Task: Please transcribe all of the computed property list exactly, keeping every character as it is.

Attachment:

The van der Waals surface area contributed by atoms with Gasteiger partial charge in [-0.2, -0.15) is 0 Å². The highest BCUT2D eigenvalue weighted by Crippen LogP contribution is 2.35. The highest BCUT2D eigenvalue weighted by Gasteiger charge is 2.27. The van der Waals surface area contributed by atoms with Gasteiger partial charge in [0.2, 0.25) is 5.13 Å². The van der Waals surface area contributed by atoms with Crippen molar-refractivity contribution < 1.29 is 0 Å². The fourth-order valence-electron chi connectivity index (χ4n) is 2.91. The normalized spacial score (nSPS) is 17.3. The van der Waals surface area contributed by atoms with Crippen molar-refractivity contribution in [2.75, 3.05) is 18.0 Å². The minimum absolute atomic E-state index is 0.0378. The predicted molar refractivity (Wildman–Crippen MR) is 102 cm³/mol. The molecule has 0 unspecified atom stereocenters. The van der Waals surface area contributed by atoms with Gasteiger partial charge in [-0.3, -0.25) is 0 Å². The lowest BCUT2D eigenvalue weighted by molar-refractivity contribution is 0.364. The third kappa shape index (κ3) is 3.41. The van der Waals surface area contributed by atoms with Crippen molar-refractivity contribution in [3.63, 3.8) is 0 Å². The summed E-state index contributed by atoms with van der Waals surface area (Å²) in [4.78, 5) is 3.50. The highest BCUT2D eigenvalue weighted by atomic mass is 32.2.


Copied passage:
The van der Waals surface area contributed by atoms with Gasteiger partial charge in [-0.2, -0.15) is 0 Å². The highest BCUT2D eigenvalue weighted by Crippen LogP contribution is 2.35. The highest BCUT2D eigenvalue weighted by Gasteiger charge is 2.27. The van der Waals surface area contributed by atoms with Gasteiger partial charge in [0.2, 0.25) is 5.13 Å². The van der Waals surface area contributed by atoms with Crippen molar-refractivity contribution < 1.29 is 0 Å². The fourth-order valence-electron chi connectivity index (χ4n) is 2.91. The normalized spacial score (nSPS) is 17.3. The van der Waals surface area contributed by atoms with Crippen molar-refractivity contribution in [2.75, 3.05) is 18.0 Å². The minimum absolute atomic E-state index is 0.0378. The predicted molar refractivity (Wildman–Crippen MR) is 102 cm³/mol. The molecule has 0 unspecified atom stereocenters. The van der Waals surface area contributed by atoms with Gasteiger partial charge in [-0.3, -0.25) is 0 Å². The lowest BCUT2D eigenvalue weighted by molar-refractivity contribution is 0.364. The third kappa shape index (κ3) is 3.41. The van der Waals surface area contributed by atoms with Crippen molar-refractivity contribution in [3.63, 3.8) is 0 Å². The summed E-state index contributed by atoms with van der Waals surface area (Å²) in [4.78, 5) is 3.50. The highest BCUT2D eigenvalue weighted by atomic mass is 32.2.